• Cathy @ NurtureStore December 13, 2011, 6:33 pm

    I really enjoyed reading this post Rashmie. It’s all in the doing isn’t it. My 5-year-old had a wonderful, relaxing and thoughtful time swirling her hands through paint this weekend, mixing colours together and making patterns. There was no end product (other than some messy hands!) but time well spent.

    • Rashmie Jaaju December 16, 2011, 6:10 am

      @4af35f414b5521e19ce63f91ae892ea6:disqus Very well said – “it’s all in the doing”. As you said – it’s so relaxing and peaceful for the little ones when an adult is not hovering over them pointing out directions…
      This self-exploration also gives them the time to reflect and entertain their own thoughts….
      Thank you, Cathy, for stopping by and sharing your thoughts…

  • Melissa December 14, 2011, 4:52 am

    Nice post! It is always nice to be reminded of this! My daughter Loves to just play with materials and I do let her do that.  It definitely gives her confidence to be able to this! I wish in schools there was more of this exploration going on because there tends to always be a emphasis on the product.  

    • Rashmie Jaaju December 16, 2011, 6:07 am

      @twitter-255659366:disqus I agree with you – the schools focus so much on the product rather than the process and  totally miss the point of how much children can ‘teach themselves’ by way of exploring independently. Often, we don’t need to teach our children. We just have to facilitate and give them the confidence to teach themselves…Thank you, Melissa, for adding to the discussion. I love your blog for all the open-ended, process-based activities that you do with your little girl…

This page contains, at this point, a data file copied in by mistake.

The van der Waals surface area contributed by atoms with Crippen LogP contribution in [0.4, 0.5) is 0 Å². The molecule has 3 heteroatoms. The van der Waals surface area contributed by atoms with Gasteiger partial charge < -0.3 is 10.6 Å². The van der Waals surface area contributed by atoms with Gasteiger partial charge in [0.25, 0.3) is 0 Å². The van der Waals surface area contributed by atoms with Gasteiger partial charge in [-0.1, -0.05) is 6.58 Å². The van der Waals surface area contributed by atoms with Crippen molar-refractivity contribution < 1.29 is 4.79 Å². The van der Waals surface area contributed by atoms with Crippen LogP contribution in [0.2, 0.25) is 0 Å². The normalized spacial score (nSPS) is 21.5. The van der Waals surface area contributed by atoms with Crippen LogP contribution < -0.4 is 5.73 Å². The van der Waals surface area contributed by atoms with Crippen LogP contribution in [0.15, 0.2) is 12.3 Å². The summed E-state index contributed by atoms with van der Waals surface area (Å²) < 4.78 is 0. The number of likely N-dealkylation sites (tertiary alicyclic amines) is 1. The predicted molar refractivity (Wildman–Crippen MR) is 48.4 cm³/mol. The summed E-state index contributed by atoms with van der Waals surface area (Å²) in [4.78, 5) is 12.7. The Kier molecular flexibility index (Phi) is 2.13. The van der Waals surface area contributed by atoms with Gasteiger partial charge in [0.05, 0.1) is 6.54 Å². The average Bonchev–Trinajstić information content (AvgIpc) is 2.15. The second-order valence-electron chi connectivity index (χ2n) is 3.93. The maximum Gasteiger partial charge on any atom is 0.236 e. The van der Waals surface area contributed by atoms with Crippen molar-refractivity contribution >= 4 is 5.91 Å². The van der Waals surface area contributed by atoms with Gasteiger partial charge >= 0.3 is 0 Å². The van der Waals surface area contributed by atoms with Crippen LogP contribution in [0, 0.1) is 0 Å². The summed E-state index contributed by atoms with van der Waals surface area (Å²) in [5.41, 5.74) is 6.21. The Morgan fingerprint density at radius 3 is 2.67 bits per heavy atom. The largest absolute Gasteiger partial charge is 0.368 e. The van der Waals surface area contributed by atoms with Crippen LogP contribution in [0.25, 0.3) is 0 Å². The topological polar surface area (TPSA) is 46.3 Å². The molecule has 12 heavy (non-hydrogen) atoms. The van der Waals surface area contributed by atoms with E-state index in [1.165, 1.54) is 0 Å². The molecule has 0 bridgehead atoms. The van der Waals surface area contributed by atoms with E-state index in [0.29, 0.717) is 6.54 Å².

• Art4littlehands December 19, 2011, 12:57 am

    I have been learning this lesson too as a young mother and I tend to go back and forth with my approach to doing art with my kids.  My 8 year old is getting older and really enjoying doing crafts that have a cut here paste there approach.  I am not sure if letting her do these craft projects helps or hinders her creativity.  I am sure to let her know that she can always just use the supplies in any way she wants, but she is so right brain oriented that she enjoys reading and following directions on craft kits.  I love the way Pari is artistically.  I always admire how you are parenting her.  I am working at it.  I am going to work on getting more of an art station set up so the kids have more ability to see what we have and what they can use and create on their own.  You are a wonderful mom and an inspiration to me.  Thanks for the post and for linking up to Monday Madness. (sorry for writing a whole post in your comments!)

  • Anntrea December 19, 2011, 2:09 am

    I am so glad I found your blog!  I agree completely with your philosophy about creativity.  I think I came to this approach by accident.  I am a relaxed type of person and my 6 year old daughter has an independent personality.  I have lots of supplies available to her and she just goes!  It has worked for her – she is ahead of her peers on many levels but I agree with Melissa’s comment about schools and their emphasis on results and conformity – she is less prepared for that!